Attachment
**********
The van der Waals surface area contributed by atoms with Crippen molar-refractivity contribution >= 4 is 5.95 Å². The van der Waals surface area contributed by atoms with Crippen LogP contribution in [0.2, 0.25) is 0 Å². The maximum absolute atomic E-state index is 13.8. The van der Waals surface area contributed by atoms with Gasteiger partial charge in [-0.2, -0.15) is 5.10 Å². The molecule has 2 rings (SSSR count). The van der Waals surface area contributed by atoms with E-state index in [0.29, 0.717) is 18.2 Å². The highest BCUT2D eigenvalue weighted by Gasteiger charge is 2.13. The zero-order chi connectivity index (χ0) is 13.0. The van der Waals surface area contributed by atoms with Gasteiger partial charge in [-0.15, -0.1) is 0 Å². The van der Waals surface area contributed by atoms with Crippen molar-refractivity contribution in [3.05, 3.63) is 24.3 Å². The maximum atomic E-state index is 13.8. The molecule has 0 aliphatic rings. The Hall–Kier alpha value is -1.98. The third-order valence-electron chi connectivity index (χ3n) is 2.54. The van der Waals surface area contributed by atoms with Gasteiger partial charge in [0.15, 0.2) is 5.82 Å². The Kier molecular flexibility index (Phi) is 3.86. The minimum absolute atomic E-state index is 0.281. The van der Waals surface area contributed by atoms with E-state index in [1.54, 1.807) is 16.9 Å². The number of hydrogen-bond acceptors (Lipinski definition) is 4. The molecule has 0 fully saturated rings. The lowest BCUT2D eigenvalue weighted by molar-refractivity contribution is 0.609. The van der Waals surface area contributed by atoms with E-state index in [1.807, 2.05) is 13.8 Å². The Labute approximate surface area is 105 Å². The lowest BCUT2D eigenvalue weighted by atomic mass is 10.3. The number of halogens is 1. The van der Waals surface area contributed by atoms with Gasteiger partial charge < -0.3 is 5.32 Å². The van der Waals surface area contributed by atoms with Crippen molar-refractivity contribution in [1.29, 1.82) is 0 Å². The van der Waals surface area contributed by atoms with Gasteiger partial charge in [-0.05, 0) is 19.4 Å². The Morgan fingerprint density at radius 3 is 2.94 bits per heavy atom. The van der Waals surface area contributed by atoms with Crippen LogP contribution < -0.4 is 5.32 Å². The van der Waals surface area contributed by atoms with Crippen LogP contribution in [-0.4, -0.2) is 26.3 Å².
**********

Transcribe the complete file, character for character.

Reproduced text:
The van der Waals surface area contributed by atoms with Crippen molar-refractivity contribution >= 4 is 5.95 Å². The van der Waals surface area contributed by atoms with Crippen LogP contribution in [0.2, 0.25) is 0 Å². The maximum absolute atomic E-state index is 13.8. The van der Waals surface area contributed by atoms with Gasteiger partial charge in [-0.2, -0.15) is 5.10 Å². The molecule has 2 rings (SSSR count). The van der Waals surface area contributed by atoms with E-state index in [0.29, 0.717) is 18.2 Å². The highest BCUT2D eigenvalue weighted by Gasteiger charge is 2.13. The zero-order chi connectivity index (χ0) is 13.0. The van der Waals surface area contributed by atoms with Gasteiger partial charge in [-0.15, -0.1) is 0 Å². The van der Waals surface area contributed by atoms with Crippen molar-refractivity contribution in [3.05, 3.63) is 24.3 Å². The maximum atomic E-state index is 13.8. The molecule has 0 aliphatic rings. The Hall–Kier alpha value is -1.98. The third-order valence-electron chi connectivity index (χ3n) is 2.54. The van der Waals surface area contributed by atoms with Gasteiger partial charge in [0.15, 0.2) is 5.82 Å². The Kier molecular flexibility index (Phi) is 3.86. The minimum absolute atomic E-state index is 0.281. The van der Waals surface area contributed by atoms with E-state index in [1.54, 1.807) is 16.9 Å². The number of hydrogen-bond acceptors (Lipinski definition) is 4. The molecule has 0 fully saturated rings. The lowest BCUT2D eigenvalue weighted by molar-refractivity contribution is 0.609. The van der Waals surface area contributed by atoms with E-state index in [1.807, 2.05) is 13.8 Å². The Labute approximate surface area is 105 Å². The lowest BCUT2D eigenvalue weighted by atomic mass is 10.3. The number of halogens is 1. The van der Waals surface area contributed by atoms with Gasteiger partial charge < -0.3 is 5.32 Å². The van der Waals surface area contributed by atoms with Crippen molar-refractivity contribution in [1.29, 1.82) is 0 Å². The van der Waals surface area contributed by atoms with Gasteiger partial charge in [-0.05, 0) is 19.4 Å². The Morgan fingerprint density at radius 3 is 2.94 bits per heavy atom. The van der Waals surface area contributed by atoms with Crippen LogP contribution < -0.4 is 5.32 Å². The van der Waals surface area contributed by atoms with Crippen LogP contribution in [-0.4, -0.2) is 26.3 Å².